This week provided me with an overwhelming range of blog topics. Smoky Seattle skies, even as we’re nearing November. Our company’s upcoming launch of a reimagined website. A return to training in-person clients. And discovering that dropping our daughter off at college the fourth time hurt more than the first. Wanting to keep a positive vibe in my blog, I decided to share a fun discovery from a recent hike to Melakwa Lake: the power of asking good questions.

Maple leaves in full fall color as my hiking partner and I traded off asking good questions on the trail to Melakwa Lake.
Maple leaves in full fall color as my hiking partner and I traded off asking good questions on the trail to Melakwa Lake.

Where Is the Clean Air?

If you have been following my blog, you may recall questions I asked myself on a recent autumn hike to Granite Mountain. This time, one of my most important questions came to me the night before: where can I find clean air? It was hard to do this month, as the Pacific Northwest has been hit hard by some of the worst smoke yet, thanks to wildfires in the mountains and zero rain. I’d perused the AirNow.gov website for possible shifts in the winds, and we decided to go east of Snoqualmie.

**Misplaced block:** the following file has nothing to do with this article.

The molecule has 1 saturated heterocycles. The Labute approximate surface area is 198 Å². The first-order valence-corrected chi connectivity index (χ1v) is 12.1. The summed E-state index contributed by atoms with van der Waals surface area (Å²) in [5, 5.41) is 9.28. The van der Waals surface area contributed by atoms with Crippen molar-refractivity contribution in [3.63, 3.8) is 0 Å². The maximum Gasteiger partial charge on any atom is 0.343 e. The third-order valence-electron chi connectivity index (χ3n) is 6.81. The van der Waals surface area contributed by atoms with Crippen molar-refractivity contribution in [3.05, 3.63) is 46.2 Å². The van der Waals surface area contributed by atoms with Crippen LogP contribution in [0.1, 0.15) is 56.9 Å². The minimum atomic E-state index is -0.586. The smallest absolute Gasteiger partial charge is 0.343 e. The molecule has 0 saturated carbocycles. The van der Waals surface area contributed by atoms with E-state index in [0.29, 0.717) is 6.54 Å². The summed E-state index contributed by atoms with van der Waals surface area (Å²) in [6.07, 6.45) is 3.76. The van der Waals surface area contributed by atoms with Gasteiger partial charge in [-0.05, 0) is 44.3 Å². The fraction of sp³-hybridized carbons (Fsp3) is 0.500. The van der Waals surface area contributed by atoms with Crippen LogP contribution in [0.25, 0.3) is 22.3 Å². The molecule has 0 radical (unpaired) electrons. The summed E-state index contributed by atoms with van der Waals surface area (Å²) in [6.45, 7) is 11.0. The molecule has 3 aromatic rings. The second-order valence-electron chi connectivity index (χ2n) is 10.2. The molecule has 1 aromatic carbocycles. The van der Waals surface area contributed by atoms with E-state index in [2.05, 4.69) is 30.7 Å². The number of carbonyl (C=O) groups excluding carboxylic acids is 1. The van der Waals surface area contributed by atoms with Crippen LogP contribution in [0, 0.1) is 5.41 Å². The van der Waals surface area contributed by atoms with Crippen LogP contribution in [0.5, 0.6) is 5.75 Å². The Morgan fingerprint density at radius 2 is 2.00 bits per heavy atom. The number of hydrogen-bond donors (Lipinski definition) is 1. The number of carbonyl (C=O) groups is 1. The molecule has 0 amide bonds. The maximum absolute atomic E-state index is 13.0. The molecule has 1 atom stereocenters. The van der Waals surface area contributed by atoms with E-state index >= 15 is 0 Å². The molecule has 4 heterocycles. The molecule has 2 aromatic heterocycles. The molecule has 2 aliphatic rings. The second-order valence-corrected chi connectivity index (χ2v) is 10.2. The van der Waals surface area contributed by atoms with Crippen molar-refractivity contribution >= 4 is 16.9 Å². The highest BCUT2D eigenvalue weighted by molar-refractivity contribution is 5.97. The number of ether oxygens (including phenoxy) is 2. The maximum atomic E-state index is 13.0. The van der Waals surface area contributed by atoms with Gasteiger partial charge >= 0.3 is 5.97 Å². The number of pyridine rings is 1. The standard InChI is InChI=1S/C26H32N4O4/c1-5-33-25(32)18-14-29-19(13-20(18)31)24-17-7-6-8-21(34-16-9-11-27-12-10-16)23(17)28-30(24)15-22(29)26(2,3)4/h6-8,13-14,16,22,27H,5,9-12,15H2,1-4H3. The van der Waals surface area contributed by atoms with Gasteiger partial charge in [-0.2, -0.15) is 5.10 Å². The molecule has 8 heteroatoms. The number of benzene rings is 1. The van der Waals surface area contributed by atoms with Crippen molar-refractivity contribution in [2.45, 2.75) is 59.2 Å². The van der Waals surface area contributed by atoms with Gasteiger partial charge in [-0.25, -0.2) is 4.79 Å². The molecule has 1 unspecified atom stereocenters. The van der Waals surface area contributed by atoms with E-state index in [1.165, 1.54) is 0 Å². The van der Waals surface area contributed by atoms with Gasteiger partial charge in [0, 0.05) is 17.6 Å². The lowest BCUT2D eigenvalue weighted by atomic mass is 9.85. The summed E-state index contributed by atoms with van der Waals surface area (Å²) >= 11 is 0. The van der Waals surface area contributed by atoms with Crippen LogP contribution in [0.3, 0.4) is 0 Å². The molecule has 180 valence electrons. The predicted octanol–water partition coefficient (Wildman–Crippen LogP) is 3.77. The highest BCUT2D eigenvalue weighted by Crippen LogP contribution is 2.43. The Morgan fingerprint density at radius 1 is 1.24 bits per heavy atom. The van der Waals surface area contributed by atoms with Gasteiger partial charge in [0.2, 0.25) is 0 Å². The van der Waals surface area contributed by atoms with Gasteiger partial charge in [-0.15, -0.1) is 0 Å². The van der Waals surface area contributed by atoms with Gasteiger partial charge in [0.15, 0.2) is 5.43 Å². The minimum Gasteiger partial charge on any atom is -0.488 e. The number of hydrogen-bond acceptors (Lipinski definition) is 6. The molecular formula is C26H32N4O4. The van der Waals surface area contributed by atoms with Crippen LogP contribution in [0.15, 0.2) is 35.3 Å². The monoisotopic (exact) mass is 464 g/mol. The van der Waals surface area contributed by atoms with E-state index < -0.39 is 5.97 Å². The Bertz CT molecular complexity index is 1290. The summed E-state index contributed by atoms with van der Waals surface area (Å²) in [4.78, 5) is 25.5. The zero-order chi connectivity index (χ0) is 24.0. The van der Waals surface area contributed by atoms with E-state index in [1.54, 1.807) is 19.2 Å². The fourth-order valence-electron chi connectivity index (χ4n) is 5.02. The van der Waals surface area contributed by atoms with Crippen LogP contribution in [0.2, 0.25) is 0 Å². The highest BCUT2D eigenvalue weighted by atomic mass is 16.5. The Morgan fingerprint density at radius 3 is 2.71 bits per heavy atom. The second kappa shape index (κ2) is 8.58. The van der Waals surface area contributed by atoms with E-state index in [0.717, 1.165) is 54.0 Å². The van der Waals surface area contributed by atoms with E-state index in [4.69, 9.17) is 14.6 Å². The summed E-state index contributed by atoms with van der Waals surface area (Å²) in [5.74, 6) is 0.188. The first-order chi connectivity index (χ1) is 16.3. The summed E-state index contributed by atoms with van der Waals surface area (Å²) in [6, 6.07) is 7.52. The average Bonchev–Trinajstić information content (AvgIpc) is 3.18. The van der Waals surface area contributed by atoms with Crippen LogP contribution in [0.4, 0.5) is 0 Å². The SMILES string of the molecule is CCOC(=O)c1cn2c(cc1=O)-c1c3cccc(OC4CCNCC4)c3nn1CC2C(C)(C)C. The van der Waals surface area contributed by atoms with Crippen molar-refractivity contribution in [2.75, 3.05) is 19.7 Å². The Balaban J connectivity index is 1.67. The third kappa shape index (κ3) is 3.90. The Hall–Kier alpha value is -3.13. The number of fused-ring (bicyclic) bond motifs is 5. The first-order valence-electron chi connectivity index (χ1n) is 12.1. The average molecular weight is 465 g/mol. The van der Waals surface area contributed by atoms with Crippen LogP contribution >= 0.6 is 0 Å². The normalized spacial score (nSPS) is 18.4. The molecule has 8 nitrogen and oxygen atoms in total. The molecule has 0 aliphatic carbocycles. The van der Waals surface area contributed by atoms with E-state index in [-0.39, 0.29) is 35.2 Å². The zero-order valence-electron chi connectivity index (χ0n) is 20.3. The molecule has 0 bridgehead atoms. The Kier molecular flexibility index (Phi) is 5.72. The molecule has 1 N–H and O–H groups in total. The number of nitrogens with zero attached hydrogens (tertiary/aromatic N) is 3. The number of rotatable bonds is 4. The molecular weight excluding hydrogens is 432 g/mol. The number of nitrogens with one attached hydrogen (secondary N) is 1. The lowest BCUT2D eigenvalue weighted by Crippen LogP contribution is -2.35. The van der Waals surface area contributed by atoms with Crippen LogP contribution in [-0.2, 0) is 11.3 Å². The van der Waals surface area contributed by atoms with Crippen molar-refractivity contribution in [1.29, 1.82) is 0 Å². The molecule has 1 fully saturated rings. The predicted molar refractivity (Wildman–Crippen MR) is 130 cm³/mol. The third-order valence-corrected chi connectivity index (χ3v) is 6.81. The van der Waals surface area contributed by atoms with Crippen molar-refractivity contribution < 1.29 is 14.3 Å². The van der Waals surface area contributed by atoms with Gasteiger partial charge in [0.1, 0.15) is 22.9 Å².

As I approached milepost 35 on I-90, I could hardly make out the mountain ridge above. No way can we hike in this! However, once we pulled into the Denny Creek campground twelve miles beyond, my mood improved. Blue skies. No haze. No smoky stench. Mission accomplished. My soul sang. We’d finally get to hike again!

Ajax and I enjoyed Franklin Falls, a warm-up walk before our target hike. We picked up ten doggie bags and other trash items, reminiscent of 2021's OcTraPiMo, leaving the trail cleaner than we found it.
Ajax and I enjoyed Franklin Falls, a warm-up walk before our target hike. We picked up ten doggie bags and other trash items, reminiscent of 2021’s OcTraPiMo, leaving the trail cleaner than we found it.

What Makes for Good Questions?

As Ajax, my buddy, and I started up the trail, I eagerly anticipated the deep philosophical exchange that usually develops from our conversations. Later, in my never-ending quest to improve my communication skills, I tried to figure out what helps us have such great discussions. We have a knack for picking up right where we left off. In this case, our last hike together was four months ago. We also care deeply about each other. But perhaps it boils down to asking thought-provoking questions.

What are some of the qualities of good questions? Not only are they short, concise, and descriptive — and asked one at a time — but they also advance a conversation. They help you:

  • Avoid confusion
  • Provide additional information and clarification
  • Get the conversation flowing
  • Allow you to express your curiosity
  • Explore new directions
Smiles all around, in front of blazing red maple leaves.
Smiles all around, in front of blazing red maple leaves.

Tips for Asking Good Questions

Bobby Powers provides tips about how to phrase a question on Medium.com. My favorites are:

Ask What and How, not Why